Eric doesn’t agree

Chief Secretary Eric Chan shrugs off concerns about a low turnout at Hong Kong’s forthcoming District Council elections…

Although he appealed to people to vote as it is their civil right and responsibility, Chan argued that a turnout rate depends on many factors and does not necessarily reflect the efficacy of the electoral system.

“Some people believe a high turnout rate is good, while a low voting rate means the system is bad. I don’t agree,” he said.

“For example, the turnout rate in the 2019 elections exceeded 71 percent, which was very high, but it led to chaos as no one would agree that the persons elected made up a successful district council.”

He defends the nomination system that prevents democrats and even many establishment loyalists from getting on the ballot on the grounds that the various committees concerned have to ‘review candidates’ stances and political achievements’.

It might seem he doesn’t care whether people come out to vote. But perhaps he is just resigned to the fact that it is all out of his hands.

A good HKFP explainer on the ‘improved’ election system here. Only a fifth of seats will be filled by direct election, and all candidates will be screened and nominated, or (for the other four fifths) simply chosen, by appointed ‘committees’. Pollsters can forecast a landslide for the small range of people permitted to take part.

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11 Responses to Eric doesn’t agree

  1. Chinese Netizen says:

    “Chan insisted the district councils elected in 2019 had many problems because most councillors won seats through direct election…”

    Maybe Chan, if he’s not yet sanctioned(?), can travel to the U.S. to study more about the electoral college, then?

  2. Reactor #4 says:

    I suggest that the HKSAR becomes a little more democratic and adopts the compulsory voting scheme that jurisdictions such as Australia and Belgium use. In both, turnout is typically greater than 90%. Actually, the perfectly labelled Democratic People’s Republic of Korea achieves the best results with >99% participation.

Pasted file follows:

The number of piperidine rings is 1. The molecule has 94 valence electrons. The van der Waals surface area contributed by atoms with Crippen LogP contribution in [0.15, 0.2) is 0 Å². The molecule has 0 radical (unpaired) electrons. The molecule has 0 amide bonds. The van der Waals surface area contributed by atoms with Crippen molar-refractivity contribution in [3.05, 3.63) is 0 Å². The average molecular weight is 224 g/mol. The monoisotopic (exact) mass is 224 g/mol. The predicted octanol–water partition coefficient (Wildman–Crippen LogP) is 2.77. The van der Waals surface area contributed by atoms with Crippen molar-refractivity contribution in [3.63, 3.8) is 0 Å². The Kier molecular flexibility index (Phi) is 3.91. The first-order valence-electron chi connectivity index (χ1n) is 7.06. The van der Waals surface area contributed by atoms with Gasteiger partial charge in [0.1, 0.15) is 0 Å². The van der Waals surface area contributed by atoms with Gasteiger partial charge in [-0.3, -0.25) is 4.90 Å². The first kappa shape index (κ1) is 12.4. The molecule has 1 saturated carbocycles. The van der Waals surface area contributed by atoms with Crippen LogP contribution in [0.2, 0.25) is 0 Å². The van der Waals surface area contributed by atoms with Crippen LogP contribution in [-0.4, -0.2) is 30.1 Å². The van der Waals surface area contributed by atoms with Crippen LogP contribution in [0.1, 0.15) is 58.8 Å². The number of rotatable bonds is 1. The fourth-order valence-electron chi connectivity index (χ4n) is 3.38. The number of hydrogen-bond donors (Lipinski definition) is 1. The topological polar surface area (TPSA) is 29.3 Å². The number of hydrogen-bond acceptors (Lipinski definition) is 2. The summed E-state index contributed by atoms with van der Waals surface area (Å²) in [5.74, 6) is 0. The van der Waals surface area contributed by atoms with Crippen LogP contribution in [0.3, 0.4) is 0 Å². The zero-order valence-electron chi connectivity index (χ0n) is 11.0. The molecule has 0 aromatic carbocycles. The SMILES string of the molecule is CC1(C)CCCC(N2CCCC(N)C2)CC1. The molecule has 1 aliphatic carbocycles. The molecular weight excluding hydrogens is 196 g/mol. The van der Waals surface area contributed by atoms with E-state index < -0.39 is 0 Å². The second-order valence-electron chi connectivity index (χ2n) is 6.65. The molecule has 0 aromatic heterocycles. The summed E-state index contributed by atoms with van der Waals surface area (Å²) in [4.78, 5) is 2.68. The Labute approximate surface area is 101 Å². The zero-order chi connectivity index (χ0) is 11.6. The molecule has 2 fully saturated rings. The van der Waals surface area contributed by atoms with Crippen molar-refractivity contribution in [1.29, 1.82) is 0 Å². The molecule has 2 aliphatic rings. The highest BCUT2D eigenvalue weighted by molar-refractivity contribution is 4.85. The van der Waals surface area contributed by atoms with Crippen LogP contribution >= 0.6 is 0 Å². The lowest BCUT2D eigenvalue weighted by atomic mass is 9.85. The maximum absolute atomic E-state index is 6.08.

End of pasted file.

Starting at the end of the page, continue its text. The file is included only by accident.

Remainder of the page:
3. Mary Melville says:

    “as no one would agree that the persons elected made up a successful district council”
    Really??? In my hood residents were delighted to finally have a young, committed representative who was there when he was needed instead of popping up just for foto-ops, often to take credit for the achievements of others.

  4. Load Toad says:

    Hardly anyone will vote – if the reaction (or lack thereof) to the various canvassers that are daily out on the streets is anything to go by. Some of the canvassers do a repetitive show of chanting and waving (and recording themselves doing it) to…. no audience at all or at best a disinterested one. I’ve seen the DAB do this buy a busy traffic crossing so it looks like they have a lot people with them. Another group made their charade to…a road rather than any passing pedestrians.

    If turnout is low the authorities will say that clearly the voters are satisfied with their representatives and see no reason to change; therefore the system is working.

  5. Load Toad says:

    @ Reactor #4,
    I would have no problem with compulsory voting as long as one was allowed to vote for ‘None of the Above’ or simply spoil the paper.

  6. HKJC Regular says: